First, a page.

Update on Perioperative Acute Kidney Injury

Alexander Zarbock, MD; Jay L. Koyner, MD; Eric A. J. Hoste, MD; John A. Kellum, MD


Anesth Analg. 2018;127(5):1236-1245. 

In This Article

Prevention of AKI

Urine output and SCr, 2 functional biomarkers, are changing very late during the development of AKI and have certain limitations (Table 2). Although recently published evidence demonstrates an association between low urine output and adverse outcomes in pediatric patients[73] and adults,[52] urine output cannot be used to detect kidney damage. Changes of the SCr only become manifest after 50% of the renal mass is lost, leading to the decline of the GFR. Transient changes cannot be detected, although damage has occurred. Therefore, extensive work has identified new damage biomarkers that detect kidney damage before a functional decline (sCr increases and/or urinary output declines) occurs (Table 2).[74–76]

Recent studies have demonstrated that damage AKI biomarkers can detect kidney damage without loss of function.[74,75] Based on these studies, the term "subclinical AKI" was introduced (Figure 2).

Figure 2.

Subclinical AKI: damage without loss of function. Diagnosis of AKI based on damage markers (new biomarkers) and functional (SCr). The use of damage biomarkers allows a detection of kidney damage without a loss of function (subclinical AKI). AKI indicates acute kidney injury; SCr, serum creatinine.

Cardiopulmonary bypass, surgical trauma, or other noxious events might trigger the production and release of DAMPs, proinflammatory mediators, and possible biomarkers of early tubular stress. Different aspects of kidney function and different mechanisms of injury are reflected by different biomarkers. They are able to detect AKI earlier and might identify the underlying etiology. However, before implementing these biomarkers into daily practice, several issues have to be addressed, including the low sensitivity related to the etiological heterogeneity of AKI and low specificity related to extrarenal causes for fluctuations of biomarkers levels.[77] The performance of AKI biomarkers was very good when well-defined kidney injury was examined.[78] However, in heterogeneous patient populations with variable onset and causes of kidney injury, the performance of biomarkers was reduced. To increase the robustness of the predictive performance of AKI, the "renal angina" concept was introduced. This concept combines clinical conditions with comorbidities and biomarkers. Measurement of biomarkers in patients with a certain risk profile considerably improves the negative predictive value of the markers.[79]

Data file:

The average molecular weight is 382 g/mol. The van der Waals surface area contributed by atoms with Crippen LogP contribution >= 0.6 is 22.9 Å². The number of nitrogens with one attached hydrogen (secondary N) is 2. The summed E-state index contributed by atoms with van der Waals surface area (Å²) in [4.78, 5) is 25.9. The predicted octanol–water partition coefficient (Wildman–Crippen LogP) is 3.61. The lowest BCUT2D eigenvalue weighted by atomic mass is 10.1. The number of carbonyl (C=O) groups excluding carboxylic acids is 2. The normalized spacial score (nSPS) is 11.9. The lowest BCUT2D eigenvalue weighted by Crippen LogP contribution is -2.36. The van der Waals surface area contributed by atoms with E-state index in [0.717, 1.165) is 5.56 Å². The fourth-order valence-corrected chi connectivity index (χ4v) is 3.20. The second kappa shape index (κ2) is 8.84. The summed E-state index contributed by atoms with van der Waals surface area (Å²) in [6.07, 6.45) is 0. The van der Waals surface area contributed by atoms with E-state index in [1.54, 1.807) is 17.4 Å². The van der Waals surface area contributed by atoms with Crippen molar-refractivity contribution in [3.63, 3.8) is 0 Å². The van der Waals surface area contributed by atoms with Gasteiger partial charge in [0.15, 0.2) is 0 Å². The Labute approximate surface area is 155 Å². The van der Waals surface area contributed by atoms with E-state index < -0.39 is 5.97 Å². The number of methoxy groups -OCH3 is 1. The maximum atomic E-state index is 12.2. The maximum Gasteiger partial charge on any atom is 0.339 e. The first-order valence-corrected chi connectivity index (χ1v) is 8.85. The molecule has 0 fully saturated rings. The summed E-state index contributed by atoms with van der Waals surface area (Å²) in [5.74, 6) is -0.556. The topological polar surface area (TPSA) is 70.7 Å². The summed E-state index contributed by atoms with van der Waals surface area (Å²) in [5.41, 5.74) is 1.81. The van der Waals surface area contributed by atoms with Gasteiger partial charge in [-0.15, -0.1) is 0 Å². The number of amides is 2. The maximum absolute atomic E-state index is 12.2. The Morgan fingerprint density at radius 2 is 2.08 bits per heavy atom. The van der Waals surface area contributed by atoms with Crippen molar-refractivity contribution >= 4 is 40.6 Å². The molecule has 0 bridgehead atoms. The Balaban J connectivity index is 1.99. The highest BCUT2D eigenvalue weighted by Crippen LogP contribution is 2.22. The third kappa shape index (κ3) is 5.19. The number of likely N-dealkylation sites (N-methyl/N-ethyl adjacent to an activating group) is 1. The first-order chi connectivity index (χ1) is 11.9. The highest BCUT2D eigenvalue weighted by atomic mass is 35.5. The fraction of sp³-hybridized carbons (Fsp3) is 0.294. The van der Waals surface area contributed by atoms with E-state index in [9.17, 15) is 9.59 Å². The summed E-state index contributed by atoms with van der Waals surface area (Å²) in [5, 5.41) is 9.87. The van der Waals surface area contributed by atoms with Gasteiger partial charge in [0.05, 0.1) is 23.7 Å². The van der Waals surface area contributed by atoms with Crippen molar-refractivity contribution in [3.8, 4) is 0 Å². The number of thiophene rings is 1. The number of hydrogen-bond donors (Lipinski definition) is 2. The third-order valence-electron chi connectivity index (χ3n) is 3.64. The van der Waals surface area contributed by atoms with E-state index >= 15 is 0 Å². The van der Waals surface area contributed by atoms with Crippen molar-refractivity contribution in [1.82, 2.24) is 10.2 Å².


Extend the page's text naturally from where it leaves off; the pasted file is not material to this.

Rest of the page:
Various interventions have been investigated to prevent the development of AKI, but only a few have achieved a promising result.

Hemodynamic Control

Autoregulatory mechanisms control renal blood flow within a broad range of pressures to maintain a stable GFR. Different factors and diseases, including hypertension, kidney disease, and major surgery, might disrupt renal autoregulation, leading to ischemia and kidney injury.[80] Reduced renal blood flow leads to renal hypoxia, inflammation, and fibrosis, which induce microvascular dysfunction in hemodynamic compromised conditions.[80,81] In acutely ill patients, renal ischemia is the most frequent and important pathogenetic AKI factor.[82] Prolonged episodes of hypotension in the intraoperative period may decrease renal perfusion, resulting in AKI in patients with impaired autoregulation.[83] A retrospective study including 5127 patients undergoing noncardiac surgery observed AKI when mean arterial pressure during surgery was <60 mm Hg for >20 minutes and <55 mm Hg for >10 minutes (adjusted OR, 2.34; 95% CI, 1.35–4.05).[84] Based on these data, the duration of a hypotensive episode should be kept as short as possible (Table 2).[84] A general recommendation for a sufficient mean arterial pressure is not available. However, a recently published trial suggests that individualized blood pressure control in the perioperative period might reduce the occurrence of AKI.[85] Optimizing the hemodynamic situation is required in patients at high risk for the development of AKI because it is well known that both hypotension and hypertension can negatively affect renal microcirculation in patients with compromised renal autoregulation.